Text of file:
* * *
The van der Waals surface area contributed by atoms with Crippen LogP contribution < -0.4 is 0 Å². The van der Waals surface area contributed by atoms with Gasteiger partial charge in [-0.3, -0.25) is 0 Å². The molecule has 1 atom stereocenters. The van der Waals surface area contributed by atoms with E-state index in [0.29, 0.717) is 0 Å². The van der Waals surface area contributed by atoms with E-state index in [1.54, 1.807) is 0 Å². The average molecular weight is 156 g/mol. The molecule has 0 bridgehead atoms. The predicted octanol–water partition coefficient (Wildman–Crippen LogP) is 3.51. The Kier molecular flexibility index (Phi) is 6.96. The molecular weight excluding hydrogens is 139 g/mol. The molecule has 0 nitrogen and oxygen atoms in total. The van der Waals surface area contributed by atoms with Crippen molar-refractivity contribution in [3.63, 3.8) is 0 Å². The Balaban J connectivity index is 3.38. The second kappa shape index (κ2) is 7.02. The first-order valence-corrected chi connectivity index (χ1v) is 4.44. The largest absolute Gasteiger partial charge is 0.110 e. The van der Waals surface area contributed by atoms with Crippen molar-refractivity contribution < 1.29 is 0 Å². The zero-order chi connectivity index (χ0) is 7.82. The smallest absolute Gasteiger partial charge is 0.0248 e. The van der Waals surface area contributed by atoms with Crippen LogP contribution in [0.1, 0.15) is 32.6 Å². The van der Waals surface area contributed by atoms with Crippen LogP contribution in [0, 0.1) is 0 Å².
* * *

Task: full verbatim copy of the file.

The van der Waals surface area contributed by atoms with Crippen LogP contribution < -0.4 is 0 Å². The van der Waals surface area contributed by atoms with Gasteiger partial charge in [-0.3, -0.25) is 0 Å². The molecule has 1 atom stereocenters. The van der Waals surface area contributed by atoms with E-state index in [0.29, 0.717) is 0 Å². The van der Waals surface area contributed by atoms with E-state index in [1.54, 1.807) is 0 Å². The average molecular weight is 156 g/mol. The molecule has 0 bridgehead atoms. The predicted octanol–water partition coefficient (Wildman–Crippen LogP) is 3.51. The Kier molecular flexibility index (Phi) is 6.96. The molecular weight excluding hydrogens is 139 g/mol. The molecule has 0 nitrogen and oxygen atoms in total. The van der Waals surface area contributed by atoms with Crippen molar-refractivity contribution in [3.63, 3.8) is 0 Å². The Balaban J connectivity index is 3.38. The second kappa shape index (κ2) is 7.02. The first-order valence-corrected chi connectivity index (χ1v) is 4.44. The largest absolute Gasteiger partial charge is 0.110 e. The van der Waals surface area contributed by atoms with Crippen molar-refractivity contribution < 1.29 is 0 Å². The zero-order chi connectivity index (χ0) is 7.82. The smallest absolute Gasteiger partial charge is 0.0248 e. The van der Waals surface area contributed by atoms with Crippen LogP contribution in [0.1, 0.15) is 32.6 Å². The van der Waals surface area contributed by atoms with Crippen LogP contribution in [0, 0.1) is 0 Å².